These are cars in the sense that they have four wheels
and roll. They are hot rods in the sense that they've been built according to their owners' own hunches, taste, talent, wherewithal,
and training. And they are racing in the sense that whoever gets past the finish line first wins some glory and a trophy.
page is SERIOUSLY outdated! Sorry about that, but it takes a lot of time to keep up with this stuff and
other things have gotten in the way.
keep in mind, that the cars have evolved quite a bit since we first started racing back in 2008!
We now REQUIRE every car to have a roll
bar and a 5 point harness for the driver! The days of the open cars with no safety equipment are long gone!
So as you look through here for ideas,
please make sure you also check out the RULES page to make sure your new build conforms to the rules.
A lot has changed since we built our first 2 cars! And ALL our cars are constantly being changed and improved.
We hope to be able to do a full
photo spread on every car in our group and to be able to keep the photo logs up tp date as each car evolves.
So check back often! And if you are building, make sure you send in your photos along with updates
so we can get them posted.
But keep in mind if you don't
see updates to these pages as often as you would like to it's probably because we are busy working ont he cars and not the
Send us your photos and we'll post them up.
The plan was to build 2 identical cars
that would use interchangeable parts. This would allow us to also build a spare
parts inventory so crash damage could be repaired easily and quickly. We also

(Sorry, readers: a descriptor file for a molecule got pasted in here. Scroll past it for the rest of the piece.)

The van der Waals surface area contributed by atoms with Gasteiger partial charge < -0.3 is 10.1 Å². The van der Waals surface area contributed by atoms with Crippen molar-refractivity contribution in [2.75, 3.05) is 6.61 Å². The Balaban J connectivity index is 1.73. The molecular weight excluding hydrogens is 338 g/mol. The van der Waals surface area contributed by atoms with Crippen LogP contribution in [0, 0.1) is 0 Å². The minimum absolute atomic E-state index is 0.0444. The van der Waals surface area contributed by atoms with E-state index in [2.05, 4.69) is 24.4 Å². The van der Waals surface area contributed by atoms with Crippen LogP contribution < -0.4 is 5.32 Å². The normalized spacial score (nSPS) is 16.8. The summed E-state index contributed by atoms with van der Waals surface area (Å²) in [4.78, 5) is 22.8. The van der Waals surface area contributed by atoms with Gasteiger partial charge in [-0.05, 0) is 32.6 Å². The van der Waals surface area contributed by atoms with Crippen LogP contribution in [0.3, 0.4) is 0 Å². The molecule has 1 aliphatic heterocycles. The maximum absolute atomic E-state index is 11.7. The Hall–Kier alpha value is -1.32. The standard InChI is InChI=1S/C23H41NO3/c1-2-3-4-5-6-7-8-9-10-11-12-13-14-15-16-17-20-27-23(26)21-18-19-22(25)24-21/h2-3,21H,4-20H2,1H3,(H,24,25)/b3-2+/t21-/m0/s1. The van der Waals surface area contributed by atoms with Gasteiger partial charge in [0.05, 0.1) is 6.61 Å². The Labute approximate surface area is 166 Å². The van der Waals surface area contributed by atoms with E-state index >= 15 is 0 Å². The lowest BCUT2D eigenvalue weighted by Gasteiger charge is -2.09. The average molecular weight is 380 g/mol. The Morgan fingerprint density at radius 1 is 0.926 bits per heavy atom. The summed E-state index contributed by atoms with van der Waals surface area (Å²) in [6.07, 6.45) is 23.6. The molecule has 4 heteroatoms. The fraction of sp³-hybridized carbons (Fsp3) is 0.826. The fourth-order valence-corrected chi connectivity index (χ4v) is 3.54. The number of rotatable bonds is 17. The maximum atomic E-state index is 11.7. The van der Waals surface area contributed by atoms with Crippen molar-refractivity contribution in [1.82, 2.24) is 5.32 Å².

wanted to build a chassis that would allow for easy modification and upgrades as necessary.
We built from scratch with no real plan,
just sort of pasted on another tube where we though we needed one as we went along.
In the long run, this probably is not the
way to go. By the time we collected the materials and worked things out, we spent
more money then we would have if we would have purchased a ready built go kart and ditched the engine. And we spent a lot of time building parts and components that are available from the go kart suppliers
for probably less money then we spent on materials.
But we are having fun and we are
improving things as we go.
We started with a cheap set of wheels and
tires not really suited for high speed. We had 4 wheels to use as fronts, so
we only needed to buy 4 others for the rear. The idea was that this would get
us started and we could latter step up to some high speed wheels and tires with little modification to the chassis. The rear wheels came from Harbor freight and cost about $10 each.
We didn’t have a lot of time to spend on building if we were going to
get in a few races before the end of the season. So this wheel and tire package
would save time and get us started. It would also allow us to maybe build a few
extra loaner cars without spending a lot of money.
In the initial mock up, we started by building
a rectangular chassis out of 1¼ inch square tube.
2 feet wide and 4 feet long. In retrospect, this was a little short. Future cars will be at least 5 or even 6 feet long.
The extra foot or two will allow us to lay the driver down a bit more, lowering the center of gravity and reducing
wind drag, and will also improve some of the steering geometry problems since we will be able to lower the steering shaft.
Another issue with the short chassis is the weight
bias. Most of the weight of the driver is on the rear axle. This makes the front light and may result in an understeer situation as speeds and cornering loads increase.
To this basic rectangle chassis, we added a step
up in the rear with 1¼ tube that is 1½ inches above the bottom rail. This is
where our 5/8” axle is mounted allowing the bottom of the chassis to stay level and keep the center of gravity low.